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After a news conference Tuesday, former University of Georgia and NFL running back Herschel Walker posed for a selfie with Congregation Ahavath Chesed Senior Rabbi Joshua Lief, chairman of JCCI's board of directors.
Jax Daily Record Wednesday, Oct. 15, 201412:00 PM EST

Herschel Walker on mental health issues: 'You can overcome'

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by: Max Marbut Associate Editor

With a keynote address by former University of Georgia and NFL running back Herschel Walker, Jacksonville Community Council Inc. unveiled Tuesday “Unlocking the Pieces,” its inquiry into the state of mental health care.

Walker was chosen to headline the event because he suffers from dissociative identity disorder.

He said at a news conference he didn’t realize he had undergone a negative personality change until he retired from football.

At UGA, he set the NCAA freshman rushing record and earned consensus All-American honors in three consecutive seasons. Walker set 10 NCAA records, 15 Southeastern Conference records and 30 Georgia all-time records. In his junior year, he earned the 1982 Heisman Trophy.

That led to a professional career, with the 1983 New Jersey Generals of the United States Football League. Walker joined the NFL and the Dallas Cowboys in 1986, when he led the league in rushing and was selected All-Pro.

He then played with the Minnesota Vikings and the Philadelphia Eagles. Walker returned to the Cowboys in 1996 and retired in 1997.

Walker said he kept a journal for years. When he took time to review what he had written, he said he was shocked.

“A lot of my writing was about killing and death,” Walker said.

A devout Christian all his life, he first turned to his pastor for help, but discovered faith alone was not the answer.

“My pastor said that prayer is good, but sometimes, you’ve got to get up and do something,” Walker said.

After seeking medical treatment, he was diagnosed with DID, similar to multiple personality disorder.

Through therapy, Walker learned he had endured much pain as a child when he was bullied and had to live with a speech impediment.

That pain was repressed and didn’t manifest itself until years later.

“I didn’t deal with the pain I suffered,” he said. “I tell people today, if you have pain, deal with it then.”

Walker’s journals attracted the attention of Simon & Schuster, which used much of the material to publish “Breaking Free,” a memoir in which Walker shares the story of his life and how he copes with his illness.

After his friends and people who knew him from his football career read the book, they treated him differently. That’s when Walker realized that having a mental health issue comes with a stigma.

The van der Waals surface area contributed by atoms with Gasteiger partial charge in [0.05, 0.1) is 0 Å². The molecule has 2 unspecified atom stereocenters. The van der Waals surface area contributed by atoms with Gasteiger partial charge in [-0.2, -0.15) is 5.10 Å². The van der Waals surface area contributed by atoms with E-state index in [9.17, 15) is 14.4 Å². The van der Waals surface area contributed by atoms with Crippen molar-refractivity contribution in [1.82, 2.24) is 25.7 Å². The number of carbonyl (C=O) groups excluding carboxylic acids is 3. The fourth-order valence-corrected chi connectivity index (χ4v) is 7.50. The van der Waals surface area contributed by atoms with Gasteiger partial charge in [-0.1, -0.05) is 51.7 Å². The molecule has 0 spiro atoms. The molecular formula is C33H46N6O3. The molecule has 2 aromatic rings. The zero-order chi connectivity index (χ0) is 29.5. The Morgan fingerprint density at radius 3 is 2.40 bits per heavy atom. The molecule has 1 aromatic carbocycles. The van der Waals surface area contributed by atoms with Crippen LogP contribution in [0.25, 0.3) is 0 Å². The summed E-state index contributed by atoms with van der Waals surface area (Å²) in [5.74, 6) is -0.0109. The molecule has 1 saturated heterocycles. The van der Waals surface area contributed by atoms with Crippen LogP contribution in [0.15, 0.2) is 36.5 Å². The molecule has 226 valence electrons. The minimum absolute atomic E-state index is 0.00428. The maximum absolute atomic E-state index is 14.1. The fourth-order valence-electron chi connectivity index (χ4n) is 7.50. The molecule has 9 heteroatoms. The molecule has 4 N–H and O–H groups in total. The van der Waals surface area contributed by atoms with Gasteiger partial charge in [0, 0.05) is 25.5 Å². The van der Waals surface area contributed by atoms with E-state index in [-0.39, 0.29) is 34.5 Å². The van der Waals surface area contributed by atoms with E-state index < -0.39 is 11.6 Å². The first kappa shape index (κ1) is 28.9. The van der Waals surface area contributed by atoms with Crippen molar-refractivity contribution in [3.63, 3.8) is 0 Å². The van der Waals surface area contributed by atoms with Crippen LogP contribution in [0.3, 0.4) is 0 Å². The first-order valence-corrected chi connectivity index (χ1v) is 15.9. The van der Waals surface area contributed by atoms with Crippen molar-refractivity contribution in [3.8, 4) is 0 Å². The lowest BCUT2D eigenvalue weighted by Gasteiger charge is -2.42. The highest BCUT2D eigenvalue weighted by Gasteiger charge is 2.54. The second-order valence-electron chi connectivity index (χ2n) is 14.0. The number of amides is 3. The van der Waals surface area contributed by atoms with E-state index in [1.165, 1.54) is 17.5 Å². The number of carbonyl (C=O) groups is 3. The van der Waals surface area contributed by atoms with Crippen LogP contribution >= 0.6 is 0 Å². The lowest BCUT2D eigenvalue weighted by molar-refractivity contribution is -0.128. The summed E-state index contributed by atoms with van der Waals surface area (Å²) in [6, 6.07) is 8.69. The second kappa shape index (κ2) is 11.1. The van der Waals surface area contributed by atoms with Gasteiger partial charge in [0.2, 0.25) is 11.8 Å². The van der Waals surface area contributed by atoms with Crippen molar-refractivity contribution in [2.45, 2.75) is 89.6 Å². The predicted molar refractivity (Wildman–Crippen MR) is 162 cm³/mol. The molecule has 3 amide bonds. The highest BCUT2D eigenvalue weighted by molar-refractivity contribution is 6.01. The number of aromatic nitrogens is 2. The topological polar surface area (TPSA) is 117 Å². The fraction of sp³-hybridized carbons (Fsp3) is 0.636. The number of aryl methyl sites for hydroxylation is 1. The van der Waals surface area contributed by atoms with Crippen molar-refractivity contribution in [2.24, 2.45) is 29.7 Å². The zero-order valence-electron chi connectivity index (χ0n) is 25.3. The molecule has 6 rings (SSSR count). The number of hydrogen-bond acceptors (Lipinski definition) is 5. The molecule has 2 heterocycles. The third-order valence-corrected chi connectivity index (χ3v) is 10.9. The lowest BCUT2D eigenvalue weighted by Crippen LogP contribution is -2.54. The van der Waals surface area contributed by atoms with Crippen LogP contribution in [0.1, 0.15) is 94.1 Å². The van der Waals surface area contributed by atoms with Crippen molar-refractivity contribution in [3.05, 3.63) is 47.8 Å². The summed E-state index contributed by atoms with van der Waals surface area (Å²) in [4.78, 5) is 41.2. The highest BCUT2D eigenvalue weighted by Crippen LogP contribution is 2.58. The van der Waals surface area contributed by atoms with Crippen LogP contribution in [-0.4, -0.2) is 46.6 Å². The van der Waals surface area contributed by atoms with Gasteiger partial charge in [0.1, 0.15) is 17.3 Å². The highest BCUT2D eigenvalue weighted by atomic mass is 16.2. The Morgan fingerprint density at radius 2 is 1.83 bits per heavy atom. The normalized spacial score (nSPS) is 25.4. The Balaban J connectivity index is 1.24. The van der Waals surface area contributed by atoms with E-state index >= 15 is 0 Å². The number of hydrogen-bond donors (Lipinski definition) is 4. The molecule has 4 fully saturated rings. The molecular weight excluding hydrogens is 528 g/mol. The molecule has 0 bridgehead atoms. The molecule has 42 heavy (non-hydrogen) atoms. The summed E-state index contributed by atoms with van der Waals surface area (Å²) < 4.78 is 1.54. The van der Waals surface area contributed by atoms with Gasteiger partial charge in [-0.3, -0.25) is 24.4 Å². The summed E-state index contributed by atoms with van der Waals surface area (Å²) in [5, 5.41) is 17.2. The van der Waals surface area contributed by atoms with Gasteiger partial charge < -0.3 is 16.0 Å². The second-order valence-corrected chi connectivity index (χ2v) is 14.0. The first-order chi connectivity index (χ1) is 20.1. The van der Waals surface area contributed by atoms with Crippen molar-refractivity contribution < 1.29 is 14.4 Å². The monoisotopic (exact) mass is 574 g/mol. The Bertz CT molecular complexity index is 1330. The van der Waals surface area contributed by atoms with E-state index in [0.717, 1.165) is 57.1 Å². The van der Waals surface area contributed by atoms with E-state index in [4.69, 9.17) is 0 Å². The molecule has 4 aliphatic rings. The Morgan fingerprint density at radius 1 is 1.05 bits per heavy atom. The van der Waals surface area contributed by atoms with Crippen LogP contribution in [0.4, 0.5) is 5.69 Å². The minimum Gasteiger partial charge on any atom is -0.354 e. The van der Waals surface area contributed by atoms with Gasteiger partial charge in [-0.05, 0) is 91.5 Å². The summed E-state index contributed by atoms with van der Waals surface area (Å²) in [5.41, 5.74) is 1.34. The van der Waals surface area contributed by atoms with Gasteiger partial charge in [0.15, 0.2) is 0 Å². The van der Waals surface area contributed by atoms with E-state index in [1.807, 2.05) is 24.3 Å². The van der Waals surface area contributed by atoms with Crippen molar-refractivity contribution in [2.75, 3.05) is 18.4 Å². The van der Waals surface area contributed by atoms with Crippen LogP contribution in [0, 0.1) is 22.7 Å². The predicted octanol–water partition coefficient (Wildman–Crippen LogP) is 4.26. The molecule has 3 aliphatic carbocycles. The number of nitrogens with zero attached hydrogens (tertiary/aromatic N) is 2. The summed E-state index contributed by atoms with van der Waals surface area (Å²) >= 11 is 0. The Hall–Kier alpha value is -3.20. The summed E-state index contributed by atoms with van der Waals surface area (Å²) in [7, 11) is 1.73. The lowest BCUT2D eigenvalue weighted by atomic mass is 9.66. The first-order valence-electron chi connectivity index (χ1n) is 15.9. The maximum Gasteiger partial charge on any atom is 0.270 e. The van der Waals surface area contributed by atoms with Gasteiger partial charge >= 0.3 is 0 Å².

“Thay ran away from me like I was a vampire,” Walker said. “Now, they’re coming back. When I walk through an airport, people want to talk to me. Not about football, but because they have a problem.”

Walker said he was in Jacksonville for the release of the JCCI report in hopes of giving people hope.

“There is help out there. Do not look down on yourself,” he said. “I’m here to tell you it’s not going to be easy, but you’ve got to know that you can overcome. What has happened to me has made me better.”

The JCCI report was prepared after a committee of more than 80 members chaired by United Way of Northeast Florida President and CEO Michelle Braun. They worked for six months with representatives from local mental health care and social service providers to not only analyze the state of mental health care in Northeast Florida, but to develop a plan of action to improve access and services for people who need them.

The study determined “mental illness is pervasive in Northeast Florida” and it affects people of all ages, genders, races, sexual orientations and socio-economic standings.

While anyone can be vulnerable to mental health issues, some groups are more likely to be affected. Those include people living in poverty, military veterans, victims of crime, people who are homeless and people in non-dominant social groups such as women, people of color and members of the lesbian, gay, bisexual and transgender community.

The committee recommends improving advocacy and community engagement in order to better provide services for people with mental health illness; better coordinating care among agencies and the medical community; and increasing the number of mental health professionals practicing in the area; and improving the public’s awareness of mental health needs and services available.

Ben Warner, JCCI president and CEO, said releasing the report is the first step in the community taking action to improve local mental health care.

“Now comes the implementation phase,” he said.

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